About AD 975/980, Harold Bluetooth, King of Denmark c. 958-c. 987, introduced the first nationwide coinage in Denmark. The iconography was clearly Christian with cross motifs, reflecting the king’s conversion c. 962/963. This coinage rapidly played a very important role in the currency as reflected in the composition of hoards from almost all parts of the country, from Northern and Western Jutland to Scania. This wide distribution confirms the statement on the King’s great rune stone in Jelling, claiming that Harold won for himself all of Denmark.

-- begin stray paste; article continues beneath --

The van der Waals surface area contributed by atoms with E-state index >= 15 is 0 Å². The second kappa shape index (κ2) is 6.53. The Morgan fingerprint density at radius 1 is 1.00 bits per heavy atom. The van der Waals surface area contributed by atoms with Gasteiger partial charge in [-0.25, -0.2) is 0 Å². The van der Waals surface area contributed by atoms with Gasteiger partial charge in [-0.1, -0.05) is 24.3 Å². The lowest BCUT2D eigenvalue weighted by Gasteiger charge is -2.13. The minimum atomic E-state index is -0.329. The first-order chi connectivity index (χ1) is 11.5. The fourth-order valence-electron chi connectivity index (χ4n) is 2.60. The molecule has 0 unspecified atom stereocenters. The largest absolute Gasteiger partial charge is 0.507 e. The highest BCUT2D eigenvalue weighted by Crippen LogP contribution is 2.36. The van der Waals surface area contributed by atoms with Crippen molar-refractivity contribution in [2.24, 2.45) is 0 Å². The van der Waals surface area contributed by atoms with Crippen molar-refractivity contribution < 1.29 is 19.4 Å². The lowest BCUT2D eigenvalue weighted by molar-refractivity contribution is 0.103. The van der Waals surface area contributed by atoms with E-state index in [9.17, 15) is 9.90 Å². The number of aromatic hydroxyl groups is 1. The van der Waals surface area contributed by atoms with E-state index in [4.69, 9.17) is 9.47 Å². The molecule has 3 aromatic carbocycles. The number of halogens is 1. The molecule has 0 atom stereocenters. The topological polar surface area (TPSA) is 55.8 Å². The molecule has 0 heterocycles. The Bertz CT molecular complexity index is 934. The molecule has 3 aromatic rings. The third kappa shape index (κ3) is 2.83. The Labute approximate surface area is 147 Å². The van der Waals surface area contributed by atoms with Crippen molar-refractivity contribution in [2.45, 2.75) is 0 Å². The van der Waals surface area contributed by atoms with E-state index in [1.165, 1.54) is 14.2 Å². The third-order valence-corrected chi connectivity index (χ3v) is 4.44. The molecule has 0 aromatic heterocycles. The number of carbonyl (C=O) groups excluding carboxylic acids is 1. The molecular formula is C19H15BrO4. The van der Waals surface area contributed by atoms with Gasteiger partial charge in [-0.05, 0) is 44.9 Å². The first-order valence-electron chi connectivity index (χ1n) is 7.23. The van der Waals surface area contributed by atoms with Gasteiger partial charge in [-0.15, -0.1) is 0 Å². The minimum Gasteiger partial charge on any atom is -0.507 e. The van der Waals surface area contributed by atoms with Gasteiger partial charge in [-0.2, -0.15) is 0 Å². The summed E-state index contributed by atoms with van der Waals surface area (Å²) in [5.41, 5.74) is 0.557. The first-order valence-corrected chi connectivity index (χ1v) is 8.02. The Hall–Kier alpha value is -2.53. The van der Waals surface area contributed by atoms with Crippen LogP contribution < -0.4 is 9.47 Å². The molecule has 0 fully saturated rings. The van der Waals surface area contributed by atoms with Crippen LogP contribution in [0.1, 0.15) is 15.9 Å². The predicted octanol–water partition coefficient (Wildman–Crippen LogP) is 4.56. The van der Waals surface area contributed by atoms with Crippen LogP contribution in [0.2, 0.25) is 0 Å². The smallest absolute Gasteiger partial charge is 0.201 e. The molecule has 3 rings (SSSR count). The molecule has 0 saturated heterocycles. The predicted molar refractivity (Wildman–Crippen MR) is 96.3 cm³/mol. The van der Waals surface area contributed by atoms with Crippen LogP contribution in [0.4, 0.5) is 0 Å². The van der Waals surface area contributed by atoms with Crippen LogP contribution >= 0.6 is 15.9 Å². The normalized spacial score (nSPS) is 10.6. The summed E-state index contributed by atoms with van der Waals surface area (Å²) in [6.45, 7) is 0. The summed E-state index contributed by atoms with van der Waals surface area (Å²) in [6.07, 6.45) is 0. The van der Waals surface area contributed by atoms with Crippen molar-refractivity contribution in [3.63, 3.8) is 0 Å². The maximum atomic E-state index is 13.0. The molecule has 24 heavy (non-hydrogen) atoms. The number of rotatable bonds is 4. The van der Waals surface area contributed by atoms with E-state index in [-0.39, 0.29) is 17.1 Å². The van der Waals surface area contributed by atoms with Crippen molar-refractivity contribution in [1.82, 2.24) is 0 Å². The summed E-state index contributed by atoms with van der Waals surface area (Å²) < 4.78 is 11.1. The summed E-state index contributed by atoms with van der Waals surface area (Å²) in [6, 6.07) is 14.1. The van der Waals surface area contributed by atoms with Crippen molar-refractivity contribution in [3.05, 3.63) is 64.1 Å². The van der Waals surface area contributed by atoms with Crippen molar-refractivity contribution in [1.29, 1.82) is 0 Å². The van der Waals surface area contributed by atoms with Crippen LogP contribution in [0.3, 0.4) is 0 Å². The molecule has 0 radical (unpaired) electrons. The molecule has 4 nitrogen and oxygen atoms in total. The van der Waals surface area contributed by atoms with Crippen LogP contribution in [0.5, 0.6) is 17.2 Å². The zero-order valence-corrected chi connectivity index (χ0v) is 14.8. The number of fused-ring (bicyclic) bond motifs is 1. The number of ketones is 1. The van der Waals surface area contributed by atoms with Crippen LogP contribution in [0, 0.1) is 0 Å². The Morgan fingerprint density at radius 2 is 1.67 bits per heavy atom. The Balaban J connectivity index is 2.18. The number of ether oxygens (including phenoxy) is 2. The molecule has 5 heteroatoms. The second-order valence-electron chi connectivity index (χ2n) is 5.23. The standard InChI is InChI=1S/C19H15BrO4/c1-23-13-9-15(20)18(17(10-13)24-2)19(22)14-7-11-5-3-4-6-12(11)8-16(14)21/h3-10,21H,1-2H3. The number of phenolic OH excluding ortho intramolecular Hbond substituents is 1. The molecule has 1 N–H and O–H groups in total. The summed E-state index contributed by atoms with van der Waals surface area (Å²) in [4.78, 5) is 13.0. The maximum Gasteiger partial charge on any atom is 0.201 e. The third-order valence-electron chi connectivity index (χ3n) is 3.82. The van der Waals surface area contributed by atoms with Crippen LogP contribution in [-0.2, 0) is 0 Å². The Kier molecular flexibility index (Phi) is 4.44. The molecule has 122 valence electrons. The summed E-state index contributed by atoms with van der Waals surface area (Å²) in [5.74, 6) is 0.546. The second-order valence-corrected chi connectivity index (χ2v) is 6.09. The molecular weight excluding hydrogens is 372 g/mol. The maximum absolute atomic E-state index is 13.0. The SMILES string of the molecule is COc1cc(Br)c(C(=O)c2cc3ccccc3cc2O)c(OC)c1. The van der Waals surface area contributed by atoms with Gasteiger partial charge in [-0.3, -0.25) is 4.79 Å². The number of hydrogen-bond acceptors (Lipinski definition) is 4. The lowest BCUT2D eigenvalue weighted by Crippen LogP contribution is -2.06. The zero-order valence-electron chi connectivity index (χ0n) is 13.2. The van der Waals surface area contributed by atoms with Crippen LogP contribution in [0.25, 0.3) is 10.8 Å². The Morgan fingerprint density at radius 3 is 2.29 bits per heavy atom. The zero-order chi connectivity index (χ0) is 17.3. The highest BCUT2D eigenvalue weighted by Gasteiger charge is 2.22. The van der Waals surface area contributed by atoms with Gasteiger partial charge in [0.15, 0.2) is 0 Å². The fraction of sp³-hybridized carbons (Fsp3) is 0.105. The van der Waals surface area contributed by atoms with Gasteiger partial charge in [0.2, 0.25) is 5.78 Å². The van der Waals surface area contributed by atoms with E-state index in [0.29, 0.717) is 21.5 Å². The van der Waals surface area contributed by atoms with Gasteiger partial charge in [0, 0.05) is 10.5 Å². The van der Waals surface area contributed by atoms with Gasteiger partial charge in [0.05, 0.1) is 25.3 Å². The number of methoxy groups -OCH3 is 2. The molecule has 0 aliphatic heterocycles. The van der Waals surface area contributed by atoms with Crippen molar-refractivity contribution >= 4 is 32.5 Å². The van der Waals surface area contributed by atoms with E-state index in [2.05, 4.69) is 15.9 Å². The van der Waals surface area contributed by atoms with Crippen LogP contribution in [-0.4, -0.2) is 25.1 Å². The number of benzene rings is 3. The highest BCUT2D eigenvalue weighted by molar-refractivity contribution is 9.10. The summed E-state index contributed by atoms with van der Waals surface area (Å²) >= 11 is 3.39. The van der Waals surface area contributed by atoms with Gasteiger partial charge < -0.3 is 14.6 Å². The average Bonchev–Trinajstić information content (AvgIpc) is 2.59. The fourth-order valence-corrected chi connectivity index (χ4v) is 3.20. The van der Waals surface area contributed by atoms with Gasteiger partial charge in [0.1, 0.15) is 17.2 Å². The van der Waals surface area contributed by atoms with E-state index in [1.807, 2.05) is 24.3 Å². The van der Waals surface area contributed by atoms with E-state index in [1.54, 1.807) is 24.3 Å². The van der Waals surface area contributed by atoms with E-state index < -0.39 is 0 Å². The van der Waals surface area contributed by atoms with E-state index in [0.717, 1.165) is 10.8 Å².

This book presents a detailed analysis of the coin hoards buried in Denmark and Scania during King Harold’s reign, followed by a discussion of the coinage and its function in contemporary Denmark. Recent metal detector and excavation finds suggest that the Cross coins were struck in Haithabu, which must have been under firm Danish control throughout the period of production. In this thriving trading place, the coins were used by number in a managed currency, in contrast to the dominant weight economy (coins and other silver artefacts used at weight) in the rest of Denmark. Moreover, King Harold very likely used the coinage for payments to the magnates of his kingdom. The distribution of the coinage was also facilitated by the dearth of silver that followed the decline in the import of Islamic dirhams from Central Asia via Russia in the 960s. The result was a widespread circulation of the Cross coins, which in turn meant the propagation of Christian images via a small and easily exchanged medium.